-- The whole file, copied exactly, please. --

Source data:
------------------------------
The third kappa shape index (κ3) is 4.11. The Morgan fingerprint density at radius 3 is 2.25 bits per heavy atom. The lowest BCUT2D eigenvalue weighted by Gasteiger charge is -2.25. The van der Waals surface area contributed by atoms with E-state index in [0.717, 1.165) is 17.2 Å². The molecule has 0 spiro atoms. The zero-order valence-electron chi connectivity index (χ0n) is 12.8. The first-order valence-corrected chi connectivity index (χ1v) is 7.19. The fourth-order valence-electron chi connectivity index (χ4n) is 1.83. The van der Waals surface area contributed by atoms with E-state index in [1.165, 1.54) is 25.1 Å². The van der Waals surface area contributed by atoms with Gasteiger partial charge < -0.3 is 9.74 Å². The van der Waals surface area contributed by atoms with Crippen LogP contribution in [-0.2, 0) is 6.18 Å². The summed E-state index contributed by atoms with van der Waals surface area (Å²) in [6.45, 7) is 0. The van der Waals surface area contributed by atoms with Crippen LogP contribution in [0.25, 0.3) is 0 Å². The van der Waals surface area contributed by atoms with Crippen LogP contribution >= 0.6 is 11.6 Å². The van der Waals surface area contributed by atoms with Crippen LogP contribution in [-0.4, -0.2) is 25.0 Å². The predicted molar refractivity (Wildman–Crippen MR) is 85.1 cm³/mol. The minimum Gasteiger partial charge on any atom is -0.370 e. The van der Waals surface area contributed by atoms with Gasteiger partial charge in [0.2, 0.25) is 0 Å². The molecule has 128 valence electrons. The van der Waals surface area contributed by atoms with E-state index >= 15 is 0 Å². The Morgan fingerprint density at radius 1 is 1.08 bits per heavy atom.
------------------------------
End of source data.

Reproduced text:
The third kappa shape index (κ3) is 4.11. The Morgan fingerprint density at radius 3 is 2.25 bits per heavy atom. The lowest BCUT2D eigenvalue weighted by Gasteiger charge is -2.25. The van der Waals surface area contributed by atoms with E-state index in [0.717, 1.165) is 17.2 Å². The molecule has 0 spiro atoms. The zero-order valence-electron chi connectivity index (χ0n) is 12.8. The first-order valence-corrected chi connectivity index (χ1v) is 7.19. The fourth-order valence-electron chi connectivity index (χ4n) is 1.83. The van der Waals surface area contributed by atoms with E-state index in [1.165, 1.54) is 25.1 Å². The van der Waals surface area contributed by atoms with Gasteiger partial charge < -0.3 is 9.74 Å². The van der Waals surface area contributed by atoms with Crippen LogP contribution in [-0.2, 0) is 6.18 Å². The summed E-state index contributed by atoms with van der Waals surface area (Å²) in [6.45, 7) is 0. The van der Waals surface area contributed by atoms with Crippen LogP contribution in [0.25, 0.3) is 0 Å². The van der Waals surface area contributed by atoms with Crippen LogP contribution >= 0.6 is 11.6 Å². The van der Waals surface area contributed by atoms with Crippen LogP contribution in [-0.4, -0.2) is 25.0 Å². The predicted molar refractivity (Wildman–Crippen MR) is 85.1 cm³/mol. The minimum Gasteiger partial charge on any atom is -0.370 e. The van der Waals surface area contributed by atoms with Gasteiger partial charge in [0.2, 0.25) is 0 Å². The molecule has 128 valence electrons. The van der Waals surface area contributed by atoms with E-state index >= 15 is 0 Å². The Morgan fingerprint density at radius 1 is 1.08 bits per heavy atom.